If there’s any segment of the American economy that thrives on the spirit of rugged individualism that looks at a task and tells us we can do it better, smarter, easier or more quickly with the use of a little innovation, it’s definitely the outdoor industry.
The outpouring of new products born of home workshop and backyard engineering seen at the outdoor business’s trade shows every year is absolutely stunning. There’s seemingly no end to what outdoor enthusiasts can come up with and market.
It’s also rewarding to see the entrepreneurial spirit in action. In an age when every groundbreaking idea seems to come rooted in a software upgrade – or in the form of some handheld gadget we, only a short time before, had no idea we couldn’t live without – the sort of things outdoor enthusiasts create occupy the opposite end of the spectrum.
Between the end of most deer seasons and the beginning of the nation’s turkey seasons, the outdoor industry hosts its trade show seasons, and it is at these most new inventions first see the bright light of day. For many, it is the only light they ever see, but for the persistent and creative, it’s a sure venue to allow a new idea to break through.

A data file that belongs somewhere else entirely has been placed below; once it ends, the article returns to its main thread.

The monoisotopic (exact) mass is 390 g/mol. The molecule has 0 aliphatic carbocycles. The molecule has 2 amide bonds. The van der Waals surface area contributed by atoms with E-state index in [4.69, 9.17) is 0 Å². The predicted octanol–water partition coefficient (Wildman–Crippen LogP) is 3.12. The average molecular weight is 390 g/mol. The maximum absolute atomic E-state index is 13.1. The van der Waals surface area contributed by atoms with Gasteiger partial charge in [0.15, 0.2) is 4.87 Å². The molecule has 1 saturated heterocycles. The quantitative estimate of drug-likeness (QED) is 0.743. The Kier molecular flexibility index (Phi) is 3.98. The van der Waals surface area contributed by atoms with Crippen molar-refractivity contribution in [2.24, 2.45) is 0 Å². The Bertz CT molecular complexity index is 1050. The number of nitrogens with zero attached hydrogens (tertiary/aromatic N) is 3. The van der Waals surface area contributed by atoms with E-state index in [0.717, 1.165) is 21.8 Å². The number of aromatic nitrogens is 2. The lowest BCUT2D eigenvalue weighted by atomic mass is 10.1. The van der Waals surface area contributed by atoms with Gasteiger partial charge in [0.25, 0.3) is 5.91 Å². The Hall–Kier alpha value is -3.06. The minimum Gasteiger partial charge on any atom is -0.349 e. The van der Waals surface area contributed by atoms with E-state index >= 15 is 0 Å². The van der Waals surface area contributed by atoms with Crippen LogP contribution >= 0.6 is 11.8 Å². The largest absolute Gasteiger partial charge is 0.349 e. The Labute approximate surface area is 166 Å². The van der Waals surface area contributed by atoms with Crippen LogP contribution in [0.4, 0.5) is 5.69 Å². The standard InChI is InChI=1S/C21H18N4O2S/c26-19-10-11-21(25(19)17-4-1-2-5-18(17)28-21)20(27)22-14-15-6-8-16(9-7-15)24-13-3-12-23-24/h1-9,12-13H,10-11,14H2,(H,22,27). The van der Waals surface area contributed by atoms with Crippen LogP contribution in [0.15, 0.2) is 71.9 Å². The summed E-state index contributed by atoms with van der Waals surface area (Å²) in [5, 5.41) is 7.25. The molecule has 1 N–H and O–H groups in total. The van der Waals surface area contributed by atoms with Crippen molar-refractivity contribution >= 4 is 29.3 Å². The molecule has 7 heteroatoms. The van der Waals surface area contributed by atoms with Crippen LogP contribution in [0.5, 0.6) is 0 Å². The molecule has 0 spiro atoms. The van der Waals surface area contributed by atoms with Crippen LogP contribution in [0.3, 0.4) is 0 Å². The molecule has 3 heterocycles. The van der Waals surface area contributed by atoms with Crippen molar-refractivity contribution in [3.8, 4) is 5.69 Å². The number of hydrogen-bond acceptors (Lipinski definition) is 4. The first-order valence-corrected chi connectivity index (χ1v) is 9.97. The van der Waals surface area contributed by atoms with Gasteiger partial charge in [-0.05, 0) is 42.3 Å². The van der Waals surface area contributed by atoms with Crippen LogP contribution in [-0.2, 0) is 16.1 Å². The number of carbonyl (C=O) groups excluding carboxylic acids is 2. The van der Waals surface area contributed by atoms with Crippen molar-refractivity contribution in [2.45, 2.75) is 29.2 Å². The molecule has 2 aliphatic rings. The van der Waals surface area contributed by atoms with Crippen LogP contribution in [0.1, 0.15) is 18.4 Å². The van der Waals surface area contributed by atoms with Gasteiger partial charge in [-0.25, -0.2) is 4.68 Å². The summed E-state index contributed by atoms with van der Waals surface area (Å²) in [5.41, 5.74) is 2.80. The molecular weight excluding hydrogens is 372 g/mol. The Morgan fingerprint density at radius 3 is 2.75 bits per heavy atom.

Necessity is the mother of invention, they say, and I’m sure that’s true. It’s also been my experience that bad planning and the regret that follows is the father of necessity. The labor-saving and injury-evading devices that lined the aisles of these shows in the past few weeks demonstrate the truth in another of my favorite maxims: good judgment comes from experience, and experience comes from bad judgement.
My favorite new ideas, both for functionality and sheer guts on the part of their inventors to give it a try include the Sure-Loc X-Press compound bow press, the umbrella-style collapsible turkey decoys by Mississippi Decoys and the planting and food plot management tools offered by Chapin Outfitters geared toward people who plant smaller food plots or who work without a tractor.
Whatever the year ahead holds for them, it’s good to know they’re there.
Kevin Tate is V.P. of Media Productions for Mossy Oak in West Point.